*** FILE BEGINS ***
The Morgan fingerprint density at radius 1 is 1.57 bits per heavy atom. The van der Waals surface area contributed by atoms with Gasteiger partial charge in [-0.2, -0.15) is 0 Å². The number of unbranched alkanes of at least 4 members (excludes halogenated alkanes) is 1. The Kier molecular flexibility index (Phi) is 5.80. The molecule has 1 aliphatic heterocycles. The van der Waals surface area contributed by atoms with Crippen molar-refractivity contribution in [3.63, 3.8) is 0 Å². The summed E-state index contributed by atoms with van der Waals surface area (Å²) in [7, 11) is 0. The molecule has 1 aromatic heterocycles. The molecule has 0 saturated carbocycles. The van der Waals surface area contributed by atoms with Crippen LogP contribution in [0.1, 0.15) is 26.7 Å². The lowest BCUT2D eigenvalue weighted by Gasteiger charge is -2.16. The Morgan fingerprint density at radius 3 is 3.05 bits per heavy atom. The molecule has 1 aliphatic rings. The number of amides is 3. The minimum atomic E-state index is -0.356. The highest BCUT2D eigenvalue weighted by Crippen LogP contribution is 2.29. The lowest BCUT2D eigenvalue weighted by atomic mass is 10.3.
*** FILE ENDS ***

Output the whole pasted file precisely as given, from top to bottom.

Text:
The Morgan fingerprint density at radius 1 is 1.57 bits per heavy atom. The van der Waals surface area contributed by atoms with Gasteiger partial charge in [-0.2, -0.15) is 0 Å². The number of unbranched alkanes of at least 4 members (excludes halogenated alkanes) is 1. The Kier molecular flexibility index (Phi) is 5.80. The molecule has 1 aliphatic heterocycles. The van der Waals surface area contributed by atoms with Crippen molar-refractivity contribution in [3.63, 3.8) is 0 Å². The summed E-state index contributed by atoms with van der Waals surface area (Å²) in [7, 11) is 0. The molecule has 1 aromatic heterocycles. The molecule has 0 saturated carbocycles. The van der Waals surface area contributed by atoms with Crippen LogP contribution in [0.1, 0.15) is 26.7 Å². The lowest BCUT2D eigenvalue weighted by Gasteiger charge is -2.16. The Morgan fingerprint density at radius 3 is 3.05 bits per heavy atom. The molecule has 1 aliphatic rings. The number of amides is 3. The minimum atomic E-state index is -0.356. The highest BCUT2D eigenvalue weighted by Crippen LogP contribution is 2.29. The lowest BCUT2D eigenvalue weighted by atomic mass is 10.3.